Friday, June 18, 2010

 

Day 58

Quote of the Week goes to Ann Coulter, writing on the Democrats' puzzlement and suspicions of Rovian chicanery at the bizarre election of Alvin "Chauncey the Gardener" Greene:

Yes, how could a young African-American man with strange origins, suspicious funding, shady associations, no experience, no qualifications, and no demonstrable work history come out of nowhere and win an election?

"It's Not My Fault"
Byron York looks at one of the most glaring moments in Captain Kickass' Oval Office lamefest, when he claimed he was assured that deep drilling was "absolutely safe". Which "expert" did he rely on for that obvious delusion, Nobel Prize winner Steven Chu? Ken Salazar? Carol Browner? As York points out, no-one knows. And probably no-one ever will, because no-one in a position to evaluate such things would ever reach such a ridiculous conclusion. It's an invention designed to let Obama off the hook.

The bottom line is that Obama can't blame the Big Spill on the last administration or Republican obstructionism or any of the other lame-ass excuses he so tirelessly, and tiresomely, employs to deflect responsibility for his latest failure to lead. Now there is only one person to blame: a nameless, faceless "assurer" who was just - darn Obama's luck - wrong! And what a tragedy: Obama believed him, whoever "he" might be.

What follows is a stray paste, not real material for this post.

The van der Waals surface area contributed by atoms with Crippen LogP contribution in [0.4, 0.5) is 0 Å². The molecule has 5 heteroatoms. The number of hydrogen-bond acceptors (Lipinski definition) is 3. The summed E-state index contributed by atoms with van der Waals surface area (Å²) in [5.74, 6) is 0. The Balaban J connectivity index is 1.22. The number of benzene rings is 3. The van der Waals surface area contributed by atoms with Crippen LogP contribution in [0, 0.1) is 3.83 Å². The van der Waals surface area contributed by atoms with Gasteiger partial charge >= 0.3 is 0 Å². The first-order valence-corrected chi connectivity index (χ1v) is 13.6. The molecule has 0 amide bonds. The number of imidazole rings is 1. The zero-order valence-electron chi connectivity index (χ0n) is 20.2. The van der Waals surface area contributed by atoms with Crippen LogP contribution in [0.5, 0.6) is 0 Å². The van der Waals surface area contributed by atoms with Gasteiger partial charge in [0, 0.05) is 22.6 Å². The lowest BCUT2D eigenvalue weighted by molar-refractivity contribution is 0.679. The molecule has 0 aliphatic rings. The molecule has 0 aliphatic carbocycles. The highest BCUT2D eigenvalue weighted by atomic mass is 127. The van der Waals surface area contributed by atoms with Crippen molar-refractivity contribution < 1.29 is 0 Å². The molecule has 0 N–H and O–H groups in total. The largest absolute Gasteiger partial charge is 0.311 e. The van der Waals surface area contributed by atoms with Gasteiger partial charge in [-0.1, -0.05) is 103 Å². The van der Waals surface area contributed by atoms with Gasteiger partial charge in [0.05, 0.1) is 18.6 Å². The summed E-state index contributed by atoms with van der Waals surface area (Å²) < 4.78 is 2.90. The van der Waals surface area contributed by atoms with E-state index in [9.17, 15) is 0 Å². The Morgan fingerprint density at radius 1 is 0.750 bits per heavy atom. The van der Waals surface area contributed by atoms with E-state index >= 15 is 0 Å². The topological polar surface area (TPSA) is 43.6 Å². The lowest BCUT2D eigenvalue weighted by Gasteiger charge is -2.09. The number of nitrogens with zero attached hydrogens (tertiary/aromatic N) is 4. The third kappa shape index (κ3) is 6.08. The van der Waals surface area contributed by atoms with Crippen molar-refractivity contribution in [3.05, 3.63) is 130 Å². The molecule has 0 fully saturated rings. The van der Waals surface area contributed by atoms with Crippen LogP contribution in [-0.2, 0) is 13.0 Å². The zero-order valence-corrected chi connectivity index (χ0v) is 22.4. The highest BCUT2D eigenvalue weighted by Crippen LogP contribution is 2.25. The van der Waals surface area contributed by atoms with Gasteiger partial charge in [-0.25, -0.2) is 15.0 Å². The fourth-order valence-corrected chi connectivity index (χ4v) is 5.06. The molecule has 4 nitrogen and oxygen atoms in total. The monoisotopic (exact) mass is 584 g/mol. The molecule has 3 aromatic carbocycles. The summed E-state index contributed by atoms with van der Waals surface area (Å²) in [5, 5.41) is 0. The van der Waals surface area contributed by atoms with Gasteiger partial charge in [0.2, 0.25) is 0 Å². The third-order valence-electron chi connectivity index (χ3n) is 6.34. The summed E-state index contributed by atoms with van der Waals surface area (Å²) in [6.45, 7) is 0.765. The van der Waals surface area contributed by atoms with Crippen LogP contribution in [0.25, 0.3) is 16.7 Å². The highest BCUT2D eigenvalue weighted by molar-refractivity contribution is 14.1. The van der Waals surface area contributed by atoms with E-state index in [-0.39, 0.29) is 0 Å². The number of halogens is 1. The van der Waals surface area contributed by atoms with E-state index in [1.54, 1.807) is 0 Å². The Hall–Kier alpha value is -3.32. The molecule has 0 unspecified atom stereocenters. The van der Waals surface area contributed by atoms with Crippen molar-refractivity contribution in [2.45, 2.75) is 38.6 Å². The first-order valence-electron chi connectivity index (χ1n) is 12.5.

So hey, it wasn't Captain Kickass' fault. Just so you know.

But what if it's worse than that? Read on.

America As Texas vs. California
The Enterprise Blog shows that Americans looking for opportunity are voting with their feet in a real-life exercise in the eternal struggle between liberty and tyranny.

Green Fuels
They're still today what they've always been: better than enything the environazis would have you believe. Jonah Goldberg makes the overwhelming case.

The Old Bait And Switch
Also from Jonah, Obama's phony pledge to "return science to its rightful place" apparently involves fraudulently misrepresenting science for political ends:

Needless to say, there is something ugly and hypocritical about glorifying the absolute authority of scientists and sanctimoniously preening about your bravery in “restoring” that authority — and then ignoring the scientists when politically expedient.

But it is bordering on the grotesque to handpick scientists to give you an opinion and then lie about what they actually said and implement a policy they don’t endorse.


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